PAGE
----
This term is called the present value factor or the discount factor. It equals the present value of $1 received in n years when the discount rate is i, compounded annually. For example, if a company receives $1 in 30 years time, and it uses a discount rate of 7 percent, then the present value factor is 1/(1 + .07)30 = 0.13. In other words, $1 in 30 years’ time is equivalent to 13 cents today. As amounts are received further in the future, n increases and the present value of that amount decreases.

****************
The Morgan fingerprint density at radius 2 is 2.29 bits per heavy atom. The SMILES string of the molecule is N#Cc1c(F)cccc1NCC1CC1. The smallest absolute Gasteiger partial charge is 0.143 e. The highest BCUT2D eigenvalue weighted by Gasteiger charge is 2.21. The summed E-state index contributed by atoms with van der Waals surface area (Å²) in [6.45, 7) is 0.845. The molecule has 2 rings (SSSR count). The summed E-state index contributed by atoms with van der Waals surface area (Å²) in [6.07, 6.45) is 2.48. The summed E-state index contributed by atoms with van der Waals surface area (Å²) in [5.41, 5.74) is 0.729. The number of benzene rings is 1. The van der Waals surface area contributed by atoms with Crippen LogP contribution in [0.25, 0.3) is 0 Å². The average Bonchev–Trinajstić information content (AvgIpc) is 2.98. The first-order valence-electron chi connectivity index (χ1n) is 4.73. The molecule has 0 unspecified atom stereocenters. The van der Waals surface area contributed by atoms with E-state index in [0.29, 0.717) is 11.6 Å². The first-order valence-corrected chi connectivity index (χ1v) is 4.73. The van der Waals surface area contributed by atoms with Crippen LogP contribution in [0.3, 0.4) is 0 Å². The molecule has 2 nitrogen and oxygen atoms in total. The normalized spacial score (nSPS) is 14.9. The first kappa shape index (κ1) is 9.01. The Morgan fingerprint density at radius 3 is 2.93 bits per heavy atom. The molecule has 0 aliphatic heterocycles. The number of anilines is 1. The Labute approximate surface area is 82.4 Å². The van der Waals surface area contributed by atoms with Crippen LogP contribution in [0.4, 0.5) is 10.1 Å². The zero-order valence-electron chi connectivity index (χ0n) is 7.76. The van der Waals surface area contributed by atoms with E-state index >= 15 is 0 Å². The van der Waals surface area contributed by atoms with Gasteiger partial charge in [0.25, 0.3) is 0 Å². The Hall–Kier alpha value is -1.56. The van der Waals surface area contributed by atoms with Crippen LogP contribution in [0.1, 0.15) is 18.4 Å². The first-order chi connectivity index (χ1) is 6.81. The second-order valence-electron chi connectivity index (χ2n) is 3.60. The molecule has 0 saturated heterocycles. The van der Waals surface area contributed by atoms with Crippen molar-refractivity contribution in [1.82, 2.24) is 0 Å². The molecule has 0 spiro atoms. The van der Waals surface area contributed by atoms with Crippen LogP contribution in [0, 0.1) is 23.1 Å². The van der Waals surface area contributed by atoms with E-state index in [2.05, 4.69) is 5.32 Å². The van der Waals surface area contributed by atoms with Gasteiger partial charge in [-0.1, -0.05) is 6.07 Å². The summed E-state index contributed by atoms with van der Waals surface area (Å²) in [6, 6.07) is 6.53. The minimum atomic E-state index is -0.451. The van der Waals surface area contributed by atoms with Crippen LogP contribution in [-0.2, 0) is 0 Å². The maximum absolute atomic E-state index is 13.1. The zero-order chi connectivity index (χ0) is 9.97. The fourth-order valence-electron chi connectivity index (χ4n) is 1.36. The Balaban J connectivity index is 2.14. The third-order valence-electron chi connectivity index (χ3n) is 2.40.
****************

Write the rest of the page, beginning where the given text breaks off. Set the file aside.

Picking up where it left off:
Table 10.1 supposes that firms receive an incremental increase in revenues each year over a fixed number of years, 55 or 30. Such payment streams are called an annuity. The present value of an annuity of $1 received each year for 30 years, denoted , equals
This can be shown to equal
Thus, for example, the present value of an annuity of $1 per year received for 30 years at a discount rate of 7 percent would equal $12.41. Consequently, the present value of $7.02 million per year1 for 30 years at a discount rate of 7 percent would equal $7.02 × 12.41 million = $87.1 million. This amount is rounded down to $85 million in Table 10.1.